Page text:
Release Date: October 18, 2011
Published by: Scholastic
The Scorpio Races by Maggie Stiefvater
It happens at the start of every November: the Scorpio Races. Riders attempt to keep hold of their water horses long enough to make it to the finish line. Some riders live. Others die.
At age nineteen, Sean Kendrick is the returning champion. He is a young man of few words, and if he has any fears, he keeps them buried deep, where no one else can see them.
Puck Connolly is different. She never meant to ride in the Scorpio Races. But fate hasn’t given her much of a chance. So she enters the competition — the first girl ever to do so. She is in no way prepared for what is going to happen.
1. The Protagonists & Alternating Points of View.
There are two points of view--one from our heroine, Puck Connolly, and the other from our hero, Sean Kendrick.
A lot of the reviews I had read said that it was hard to identify with Sean because he was so closed off, but to me, he wasn't that closed off. He seemed closed off from Puck's perspective and the way everybody else treated him, but his point of view showed so much more. (And honestly, he seemed so lonely that I just wanted to hug him.) Puck and Sean have two very different types of strength: Puck seems to get her strength from her love for her family, from her stubbornness, from a genuine appreciation of the island while Sean gets strength from his love of the horses he cares for, from Corr, from living for nine years without (really) relying on anybody but himself. I loved how different their perspectives were... but I also loved how much they seemed to fit together.
2. The Romance
I have been thinking a lot about Veronica Roth's blog post on insta-love, particularly since The Scorpio Races was listed as an example of a book that had a couple fall in love rather quickly. But the thing is, with this book, the romance doesn't even feel like insta-love. I do think they fell in love, but it's not exactly named, and Maggie Stiefvater makes you want to believe in Puck and Sean as a couple. They feel like puzzle pieces put together, and they balance each other's personalities. I fell in love with the idea of them falling in love, and Veronica Roth was right with this: Maggie Stiefvater convinces me that it can happen for some people.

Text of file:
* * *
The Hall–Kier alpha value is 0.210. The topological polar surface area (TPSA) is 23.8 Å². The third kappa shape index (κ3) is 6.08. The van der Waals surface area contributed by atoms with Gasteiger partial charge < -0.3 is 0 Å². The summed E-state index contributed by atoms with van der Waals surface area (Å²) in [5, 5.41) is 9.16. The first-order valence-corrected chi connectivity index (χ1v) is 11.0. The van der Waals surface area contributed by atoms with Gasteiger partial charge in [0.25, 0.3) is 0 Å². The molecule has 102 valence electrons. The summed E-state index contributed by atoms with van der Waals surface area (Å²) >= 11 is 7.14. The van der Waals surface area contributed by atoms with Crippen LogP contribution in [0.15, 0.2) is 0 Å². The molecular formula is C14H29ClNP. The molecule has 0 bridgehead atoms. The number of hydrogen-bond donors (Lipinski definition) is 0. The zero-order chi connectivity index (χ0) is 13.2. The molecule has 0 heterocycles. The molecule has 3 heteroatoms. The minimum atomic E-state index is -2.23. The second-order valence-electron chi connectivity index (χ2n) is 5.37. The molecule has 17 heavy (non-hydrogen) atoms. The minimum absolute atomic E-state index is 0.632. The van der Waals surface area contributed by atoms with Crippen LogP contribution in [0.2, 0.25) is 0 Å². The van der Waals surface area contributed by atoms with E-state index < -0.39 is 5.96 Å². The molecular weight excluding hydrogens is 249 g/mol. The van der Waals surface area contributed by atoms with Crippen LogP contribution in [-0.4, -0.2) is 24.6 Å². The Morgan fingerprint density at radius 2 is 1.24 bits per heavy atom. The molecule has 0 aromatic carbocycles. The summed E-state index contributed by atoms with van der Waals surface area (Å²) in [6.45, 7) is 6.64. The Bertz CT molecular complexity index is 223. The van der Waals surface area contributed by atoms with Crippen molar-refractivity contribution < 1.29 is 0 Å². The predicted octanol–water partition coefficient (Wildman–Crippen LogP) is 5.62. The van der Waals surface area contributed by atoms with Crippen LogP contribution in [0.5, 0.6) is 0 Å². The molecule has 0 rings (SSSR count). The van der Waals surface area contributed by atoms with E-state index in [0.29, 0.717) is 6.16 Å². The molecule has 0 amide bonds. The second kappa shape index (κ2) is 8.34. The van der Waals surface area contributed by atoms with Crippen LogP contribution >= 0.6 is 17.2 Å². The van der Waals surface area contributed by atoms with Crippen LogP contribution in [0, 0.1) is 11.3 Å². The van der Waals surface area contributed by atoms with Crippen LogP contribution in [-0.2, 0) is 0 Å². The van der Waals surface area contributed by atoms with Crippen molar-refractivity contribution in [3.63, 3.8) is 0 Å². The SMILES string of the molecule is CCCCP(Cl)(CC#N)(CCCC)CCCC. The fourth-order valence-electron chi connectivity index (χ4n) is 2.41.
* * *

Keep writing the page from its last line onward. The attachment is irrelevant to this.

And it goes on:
3. The Character Cast
I am so glad that this book might be developed into a movie (as Maggie Stiefvater announced on Twitter). Every character you meet has a certain quirk, something that just makes you believe in his / her existence. I want to meet every one of them and I particularly love the dynamics between the people of Thisby--what is said and what goes unsaid. It will make for a great film if whoever picked it up gets on that.
4. The Writing
Maggie Stiefvater is an author I greatly admire. Her writing always paints such vivid descriptions that for me at least, I feel like I'm actually there with the characters. Also, if you're a writer looking to study how other authors create certain moods or handle pacing, look no further than Maggie Stiefvater. It's no wonder this book has gotten five starred reviews.
5. Magical Like Nothing Else I've Read
Maybe it's the topic of the books. Maybe it's the writing. Maybe it's the characters.... but whatever it is, this book is like nothing else I've ever read. I want to believe in Thisby. I want to believe in Puck and Sean. I am both fascinated with and disgusted by the Scorpio Races. I wonder what it would be like to encounter a water horse. There's so much about this book that I love and that feels magical, and I think that part of it is because of all the details. Maggie Stiefvater makes the descriptions come to life, makes them seem real just by how detailed they are.
If you're somebody who likes to read faster paced books, maybe this isn't for you. But if you're somebody who's just looking for a good story, check out The Scorpio Races. You won't be disappointed.